Kenyan President Seeks Death Penalty for Those Who Knowingly Transmit HIV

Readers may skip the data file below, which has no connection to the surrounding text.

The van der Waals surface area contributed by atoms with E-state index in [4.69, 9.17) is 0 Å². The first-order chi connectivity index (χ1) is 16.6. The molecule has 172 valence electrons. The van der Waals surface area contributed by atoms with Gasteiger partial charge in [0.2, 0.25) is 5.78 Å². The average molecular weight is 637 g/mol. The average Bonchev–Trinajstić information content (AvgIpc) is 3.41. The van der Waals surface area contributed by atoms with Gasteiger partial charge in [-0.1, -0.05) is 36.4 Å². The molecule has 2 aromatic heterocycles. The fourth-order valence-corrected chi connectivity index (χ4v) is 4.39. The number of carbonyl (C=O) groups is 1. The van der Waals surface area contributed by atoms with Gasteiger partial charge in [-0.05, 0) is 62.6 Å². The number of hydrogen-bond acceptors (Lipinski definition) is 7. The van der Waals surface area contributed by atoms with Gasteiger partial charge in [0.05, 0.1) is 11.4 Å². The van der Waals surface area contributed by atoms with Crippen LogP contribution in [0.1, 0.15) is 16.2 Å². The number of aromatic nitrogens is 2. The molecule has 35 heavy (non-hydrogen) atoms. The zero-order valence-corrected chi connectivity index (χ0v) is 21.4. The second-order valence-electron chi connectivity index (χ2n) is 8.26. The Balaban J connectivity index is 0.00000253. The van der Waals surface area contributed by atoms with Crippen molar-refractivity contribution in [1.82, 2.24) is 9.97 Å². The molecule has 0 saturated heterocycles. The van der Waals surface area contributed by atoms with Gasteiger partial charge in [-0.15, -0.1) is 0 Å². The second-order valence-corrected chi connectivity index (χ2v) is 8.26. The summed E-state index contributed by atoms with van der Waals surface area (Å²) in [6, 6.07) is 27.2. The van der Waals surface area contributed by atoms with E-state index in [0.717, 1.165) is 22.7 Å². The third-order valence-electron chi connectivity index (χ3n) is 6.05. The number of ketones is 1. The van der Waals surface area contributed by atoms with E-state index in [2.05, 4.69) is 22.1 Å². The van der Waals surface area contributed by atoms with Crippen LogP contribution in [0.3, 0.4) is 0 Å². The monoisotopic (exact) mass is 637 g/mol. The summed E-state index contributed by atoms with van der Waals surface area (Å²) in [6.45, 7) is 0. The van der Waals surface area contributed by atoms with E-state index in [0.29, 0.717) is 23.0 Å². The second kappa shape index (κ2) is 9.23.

Kenyan President Daniel arap Moi has "demanded" that people who "knowingly" transmit HIV to others receive the death penalty, Philadelphia Inquirer reports (Philadelphia Inquirer, 7/2). Moi's proposal that those who knowingly infect others with the virus be hanged drew "mixed reactions" from women's groups and church leaders. The Federation of Women Lawyers called on Attorney General Amos Wako to "incorporate" the proposal into the 2000 Criminal Law Amendment Bill, along with "stiffer" penalties for rapists and "'adequate' legal deterrents for potential rapists." Executive Director Jane Kiragu called the president's proposal "timely," adding that it gives "renewed momentum" to the nation's fight against HIV/AIDS. However, Dr. Newton Kulundu, chair of the parliamentary committee on health, "cautioned" that although the president's "apparent enthusiasm in protecting people against HIV/AIDS is welcome," it could lead to the "victimiz[ation] of innocent people." Kulundu explained that with regard to HIV transmission, "it becomes very difficult to scientifically prove who infects the other." Religious leaders objected to Moi's plan, citing religious opposition to capital punishment. Bishop John Njue, chair of the Kenya Episcopal Conference, said, "Hanging is not a solution. People should be encouraged to lead conscientious lives," adding that people should "respect the dignity of others." Njue said that the church opposes all forms of capital punishment. The proposal came after the opposition Forum for Restoration of Democracy called on Moi to be "more vigilant" in the fight against HIV/AIDS and asked that he "intervene and insure speedy disbursement" of funding for "grasssroots" campaigns against the disease (BBC Monitoring/Daily Nation, 7/2).This is part of the KHN Morning Briefing, a summary of health policy coverage from major news organizations. Sign up for an email subscription.